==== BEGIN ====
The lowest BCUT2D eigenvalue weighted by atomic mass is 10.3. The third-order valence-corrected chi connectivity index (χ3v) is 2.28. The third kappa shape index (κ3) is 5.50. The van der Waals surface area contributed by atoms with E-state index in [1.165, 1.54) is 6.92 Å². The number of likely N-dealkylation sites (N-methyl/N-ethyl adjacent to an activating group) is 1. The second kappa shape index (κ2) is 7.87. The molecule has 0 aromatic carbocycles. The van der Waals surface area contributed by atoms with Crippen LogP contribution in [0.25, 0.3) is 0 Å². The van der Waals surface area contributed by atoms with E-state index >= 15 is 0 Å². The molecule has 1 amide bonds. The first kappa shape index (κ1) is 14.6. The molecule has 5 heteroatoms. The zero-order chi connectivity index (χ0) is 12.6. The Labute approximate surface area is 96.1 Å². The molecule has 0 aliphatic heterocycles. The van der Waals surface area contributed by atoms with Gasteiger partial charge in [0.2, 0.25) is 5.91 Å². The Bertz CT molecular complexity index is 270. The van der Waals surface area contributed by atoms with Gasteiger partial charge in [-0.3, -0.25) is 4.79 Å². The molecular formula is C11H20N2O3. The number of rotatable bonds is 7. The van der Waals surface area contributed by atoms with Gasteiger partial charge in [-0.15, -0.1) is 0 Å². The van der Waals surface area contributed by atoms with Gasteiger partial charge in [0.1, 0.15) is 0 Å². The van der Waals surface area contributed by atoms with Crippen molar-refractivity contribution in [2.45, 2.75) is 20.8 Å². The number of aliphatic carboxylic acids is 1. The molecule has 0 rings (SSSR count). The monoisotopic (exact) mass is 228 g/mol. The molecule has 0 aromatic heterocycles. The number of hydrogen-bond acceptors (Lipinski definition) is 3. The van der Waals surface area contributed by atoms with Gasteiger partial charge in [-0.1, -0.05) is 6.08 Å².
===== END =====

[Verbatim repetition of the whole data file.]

The lowest BCUT2D eigenvalue weighted by atomic mass is 10.3. The third-order valence-corrected chi connectivity index (χ3v) is 2.28. The third kappa shape index (κ3) is 5.50. The van der Waals surface area contributed by atoms with E-state index in [1.165, 1.54) is 6.92 Å². The number of likely N-dealkylation sites (N-methyl/N-ethyl adjacent to an activating group) is 1. The second kappa shape index (κ2) is 7.87. The molecule has 0 aromatic carbocycles. The van der Waals surface area contributed by atoms with Crippen LogP contribution in [0.25, 0.3) is 0 Å². The van der Waals surface area contributed by atoms with E-state index >= 15 is 0 Å². The molecule has 1 amide bonds. The first kappa shape index (κ1) is 14.6. The molecule has 5 heteroatoms. The zero-order chi connectivity index (χ0) is 12.6. The Labute approximate surface area is 96.1 Å². The molecule has 0 aliphatic heterocycles. The van der Waals surface area contributed by atoms with Gasteiger partial charge in [0.2, 0.25) is 5.91 Å². The Bertz CT molecular complexity index is 270. The van der Waals surface area contributed by atoms with Gasteiger partial charge in [-0.3, -0.25) is 4.79 Å². The molecular formula is C11H20N2O3. The number of rotatable bonds is 7. The van der Waals surface area contributed by atoms with Gasteiger partial charge in [-0.15, -0.1) is 0 Å². The van der Waals surface area contributed by atoms with Gasteiger partial charge in [0.1, 0.15) is 0 Å². The van der Waals surface area contributed by atoms with Crippen molar-refractivity contribution in [2.45, 2.75) is 20.8 Å². The number of aliphatic carboxylic acids is 1. The molecule has 0 rings (SSSR count). The monoisotopic (exact) mass is 228 g/mol. The molecule has 0 aromatic heterocycles. The number of hydrogen-bond acceptors (Lipinski definition) is 3. The van der Waals surface area contributed by atoms with Gasteiger partial charge in [-0.1, -0.05) is 6.08 Å².